Saturday, 21 August 2010

The Expendables

Public opinion on films could roughly be divided into two groups. One which thinks a film written and directed by Sylvester Stallone, featuring the latter, Jet Lee, Jason Statham, Mickey Rourke and Stone Cold Steve Austin, with cameos from Bruce Willis and Arnold Schwarzenegger would genuinely be the best film ever made in the history of cinema, and one which would only go to see The Expendables in order to laugh at how completely absurd and ridiculous it is, and then maybe write a self-important, pretentious review, with an element of self-reference, explaining what was so rubbish about it.

The Expendables is about a group of mercenaries (called the Expendables) who are sent into a small central-American island to assassinate its dictator and the renegade CIA for whom the former is really just a puppet, and everyone else on the island for good measure. There’s also a love-interest sub-plot which is essentially the same as every film of this type – guy (Stallone in this case) meets girl as part of operation, falls in love with her, she doesn’t love him back, but after heroic exploits to save her she eventually realises her love for him as well. Statham also has some kind of love story, but that mostly involves beating the hell out of more people, so it’s not worth talking about.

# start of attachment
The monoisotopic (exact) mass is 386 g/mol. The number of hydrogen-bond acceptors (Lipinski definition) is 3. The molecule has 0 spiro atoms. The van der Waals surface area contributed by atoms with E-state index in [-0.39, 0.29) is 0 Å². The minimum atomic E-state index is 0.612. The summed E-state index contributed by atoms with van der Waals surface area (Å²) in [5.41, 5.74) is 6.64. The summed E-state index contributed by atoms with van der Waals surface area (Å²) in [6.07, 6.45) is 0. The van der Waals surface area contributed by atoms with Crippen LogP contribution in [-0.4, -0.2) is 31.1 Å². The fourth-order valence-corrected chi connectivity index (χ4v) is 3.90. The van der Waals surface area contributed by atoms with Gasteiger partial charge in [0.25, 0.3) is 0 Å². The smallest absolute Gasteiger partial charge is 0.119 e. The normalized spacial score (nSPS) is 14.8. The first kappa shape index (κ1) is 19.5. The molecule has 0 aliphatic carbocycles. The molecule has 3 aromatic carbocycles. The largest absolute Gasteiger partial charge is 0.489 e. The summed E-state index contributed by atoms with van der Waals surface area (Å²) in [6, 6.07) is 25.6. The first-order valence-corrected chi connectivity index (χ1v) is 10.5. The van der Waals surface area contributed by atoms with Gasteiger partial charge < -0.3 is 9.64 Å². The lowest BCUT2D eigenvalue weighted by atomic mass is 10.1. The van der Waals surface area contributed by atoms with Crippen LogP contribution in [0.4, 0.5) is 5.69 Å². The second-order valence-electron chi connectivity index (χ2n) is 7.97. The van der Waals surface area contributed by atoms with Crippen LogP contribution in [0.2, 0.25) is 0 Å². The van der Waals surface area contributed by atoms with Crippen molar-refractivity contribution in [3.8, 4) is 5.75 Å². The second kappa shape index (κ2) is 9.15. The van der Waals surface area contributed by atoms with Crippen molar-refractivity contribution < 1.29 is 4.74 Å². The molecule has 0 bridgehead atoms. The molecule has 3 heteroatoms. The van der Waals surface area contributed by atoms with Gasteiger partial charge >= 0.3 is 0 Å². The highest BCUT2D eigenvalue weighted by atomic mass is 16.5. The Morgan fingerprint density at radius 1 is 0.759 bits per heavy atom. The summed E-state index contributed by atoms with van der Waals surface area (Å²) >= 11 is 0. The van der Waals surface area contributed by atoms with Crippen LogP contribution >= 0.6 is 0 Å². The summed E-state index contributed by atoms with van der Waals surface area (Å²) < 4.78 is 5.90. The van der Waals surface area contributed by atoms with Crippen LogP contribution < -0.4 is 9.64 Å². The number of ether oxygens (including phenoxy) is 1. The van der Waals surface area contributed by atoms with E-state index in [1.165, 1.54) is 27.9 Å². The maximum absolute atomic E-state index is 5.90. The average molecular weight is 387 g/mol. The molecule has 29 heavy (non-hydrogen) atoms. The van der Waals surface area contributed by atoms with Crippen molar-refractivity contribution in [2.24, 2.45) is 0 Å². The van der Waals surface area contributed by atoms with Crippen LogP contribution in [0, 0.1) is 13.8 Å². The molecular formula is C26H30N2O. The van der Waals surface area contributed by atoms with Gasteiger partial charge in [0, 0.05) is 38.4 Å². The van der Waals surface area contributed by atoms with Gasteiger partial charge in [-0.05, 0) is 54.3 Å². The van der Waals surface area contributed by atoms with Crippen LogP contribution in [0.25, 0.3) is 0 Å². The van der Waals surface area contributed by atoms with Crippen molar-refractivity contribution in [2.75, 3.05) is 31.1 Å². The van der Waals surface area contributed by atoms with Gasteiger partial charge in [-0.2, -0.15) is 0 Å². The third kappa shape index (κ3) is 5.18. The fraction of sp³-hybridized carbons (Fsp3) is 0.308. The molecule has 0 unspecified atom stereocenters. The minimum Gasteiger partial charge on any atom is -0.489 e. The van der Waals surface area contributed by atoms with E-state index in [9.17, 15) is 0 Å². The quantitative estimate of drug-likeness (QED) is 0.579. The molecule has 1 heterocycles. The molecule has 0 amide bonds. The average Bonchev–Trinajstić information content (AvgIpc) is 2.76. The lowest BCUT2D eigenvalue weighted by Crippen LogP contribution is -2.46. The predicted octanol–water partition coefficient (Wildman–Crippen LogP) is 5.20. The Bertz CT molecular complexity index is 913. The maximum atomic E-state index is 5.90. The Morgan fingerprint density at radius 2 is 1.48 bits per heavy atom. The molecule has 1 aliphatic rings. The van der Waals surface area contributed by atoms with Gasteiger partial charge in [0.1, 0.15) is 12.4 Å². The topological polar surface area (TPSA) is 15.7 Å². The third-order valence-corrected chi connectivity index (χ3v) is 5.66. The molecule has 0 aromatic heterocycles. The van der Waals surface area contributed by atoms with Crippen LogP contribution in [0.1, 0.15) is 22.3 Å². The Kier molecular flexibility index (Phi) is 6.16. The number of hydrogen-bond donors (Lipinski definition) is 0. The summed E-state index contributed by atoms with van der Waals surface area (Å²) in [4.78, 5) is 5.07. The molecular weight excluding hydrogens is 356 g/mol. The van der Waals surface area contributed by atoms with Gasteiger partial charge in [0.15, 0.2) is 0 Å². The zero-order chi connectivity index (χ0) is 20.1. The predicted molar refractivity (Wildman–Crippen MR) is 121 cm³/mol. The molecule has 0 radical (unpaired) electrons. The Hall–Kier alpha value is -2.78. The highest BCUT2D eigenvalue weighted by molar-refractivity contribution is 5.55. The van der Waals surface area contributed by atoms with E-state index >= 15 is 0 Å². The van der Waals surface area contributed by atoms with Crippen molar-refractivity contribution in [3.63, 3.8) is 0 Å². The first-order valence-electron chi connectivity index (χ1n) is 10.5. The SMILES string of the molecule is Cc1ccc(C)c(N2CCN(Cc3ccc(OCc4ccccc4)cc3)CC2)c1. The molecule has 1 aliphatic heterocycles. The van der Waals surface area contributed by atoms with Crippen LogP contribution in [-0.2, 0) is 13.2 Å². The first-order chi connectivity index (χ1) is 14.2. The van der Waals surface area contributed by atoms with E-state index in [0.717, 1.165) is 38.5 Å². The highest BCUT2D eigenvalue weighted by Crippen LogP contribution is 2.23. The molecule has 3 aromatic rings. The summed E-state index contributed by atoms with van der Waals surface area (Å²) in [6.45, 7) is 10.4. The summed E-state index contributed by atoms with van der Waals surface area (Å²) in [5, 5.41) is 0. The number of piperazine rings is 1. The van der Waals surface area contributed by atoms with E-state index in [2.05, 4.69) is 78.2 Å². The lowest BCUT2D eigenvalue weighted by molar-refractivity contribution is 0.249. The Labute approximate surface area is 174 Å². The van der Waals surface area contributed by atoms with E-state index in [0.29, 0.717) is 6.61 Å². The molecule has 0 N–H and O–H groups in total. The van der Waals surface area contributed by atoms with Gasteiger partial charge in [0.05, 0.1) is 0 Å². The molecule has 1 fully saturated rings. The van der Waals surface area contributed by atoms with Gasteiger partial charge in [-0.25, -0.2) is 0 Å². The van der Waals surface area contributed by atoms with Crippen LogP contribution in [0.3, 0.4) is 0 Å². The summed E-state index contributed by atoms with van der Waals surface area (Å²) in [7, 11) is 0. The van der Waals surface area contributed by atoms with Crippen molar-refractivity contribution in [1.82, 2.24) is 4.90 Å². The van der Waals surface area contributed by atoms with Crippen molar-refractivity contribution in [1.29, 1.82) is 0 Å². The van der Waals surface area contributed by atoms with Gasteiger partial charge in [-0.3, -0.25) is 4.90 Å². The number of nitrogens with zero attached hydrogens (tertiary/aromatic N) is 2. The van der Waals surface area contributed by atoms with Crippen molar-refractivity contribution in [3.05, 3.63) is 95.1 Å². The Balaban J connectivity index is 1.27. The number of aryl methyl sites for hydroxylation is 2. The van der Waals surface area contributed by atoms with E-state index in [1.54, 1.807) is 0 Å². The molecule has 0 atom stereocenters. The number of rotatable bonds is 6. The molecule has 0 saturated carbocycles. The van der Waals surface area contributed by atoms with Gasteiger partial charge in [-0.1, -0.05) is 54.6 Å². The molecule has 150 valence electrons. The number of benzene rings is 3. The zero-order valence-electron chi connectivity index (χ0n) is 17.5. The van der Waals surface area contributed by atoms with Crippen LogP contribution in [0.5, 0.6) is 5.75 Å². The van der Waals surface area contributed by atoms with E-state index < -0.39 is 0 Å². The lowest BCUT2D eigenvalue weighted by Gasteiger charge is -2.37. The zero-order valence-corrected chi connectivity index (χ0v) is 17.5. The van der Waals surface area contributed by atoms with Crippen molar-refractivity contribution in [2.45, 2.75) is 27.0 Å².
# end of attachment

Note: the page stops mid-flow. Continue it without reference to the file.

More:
So as a story, The Expendables is pretty weak, but let’s face it, the film was not created to have a gripping story with compelling characters, it was created because things getting blown up sells to the brainless meatbags who fall into the first category mentioned at the start of this review. As an unsophisticated action movie created for the lowest common denominator, The Expendables is pretty much as good as it gets; a stellar cast of high profile hard men, something thinly resembling a plot, which is easy to understand doesn’t take long to establish, easily identifiable villains with obvious and uncomplicated motives and plenty of big explosions. If you’re the kind of person who doesn’t really care about a film being well written, or well acted, or well filmed, if you couldn’t care less about plots and characters, then you are this film’s target audience. Well done for bringing the collective intelligence of the human race down by about 20 IQ points, you moron. Thank you for creating an audience for this kind of drivel. And congratulations for wasting everyone’s oxygen.